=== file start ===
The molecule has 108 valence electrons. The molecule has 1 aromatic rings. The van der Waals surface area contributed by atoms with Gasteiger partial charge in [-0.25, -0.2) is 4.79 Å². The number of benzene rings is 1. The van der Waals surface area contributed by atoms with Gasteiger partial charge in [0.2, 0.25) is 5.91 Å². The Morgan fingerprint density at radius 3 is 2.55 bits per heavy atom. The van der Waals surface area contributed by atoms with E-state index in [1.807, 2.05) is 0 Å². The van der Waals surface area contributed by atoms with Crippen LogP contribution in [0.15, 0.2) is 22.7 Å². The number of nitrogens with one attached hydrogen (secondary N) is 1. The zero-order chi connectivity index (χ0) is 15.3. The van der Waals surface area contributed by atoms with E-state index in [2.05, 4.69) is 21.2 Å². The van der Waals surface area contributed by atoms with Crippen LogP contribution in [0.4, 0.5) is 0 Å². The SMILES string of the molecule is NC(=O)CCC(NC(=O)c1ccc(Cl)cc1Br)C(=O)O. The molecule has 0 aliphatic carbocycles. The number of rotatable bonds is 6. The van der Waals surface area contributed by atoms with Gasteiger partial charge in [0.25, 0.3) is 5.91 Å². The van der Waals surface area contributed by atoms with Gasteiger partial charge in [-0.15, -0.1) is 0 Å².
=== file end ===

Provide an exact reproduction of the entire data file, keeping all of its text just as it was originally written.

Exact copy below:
The molecule has 108 valence electrons. The molecule has 1 aromatic rings. The van der Waals surface area contributed by atoms with Gasteiger partial charge in [-0.25, -0.2) is 4.79 Å². The number of benzene rings is 1. The van der Waals surface area contributed by atoms with Gasteiger partial charge in [0.2, 0.25) is 5.91 Å². The Morgan fingerprint density at radius 3 is 2.55 bits per heavy atom. The van der Waals surface area contributed by atoms with E-state index in [1.807, 2.05) is 0 Å². The van der Waals surface area contributed by atoms with Crippen LogP contribution in [0.15, 0.2) is 22.7 Å². The number of nitrogens with one attached hydrogen (secondary N) is 1. The zero-order chi connectivity index (χ0) is 15.3. The van der Waals surface area contributed by atoms with E-state index in [2.05, 4.69) is 21.2 Å². The van der Waals surface area contributed by atoms with Crippen LogP contribution in [0.4, 0.5) is 0 Å². The SMILES string of the molecule is NC(=O)CCC(NC(=O)c1ccc(Cl)cc1Br)C(=O)O. The molecule has 0 aliphatic carbocycles. The number of rotatable bonds is 6. The van der Waals surface area contributed by atoms with Gasteiger partial charge in [0.25, 0.3) is 5.91 Å². The van der Waals surface area contributed by atoms with Gasteiger partial charge in [-0.15, -0.1) is 0 Å².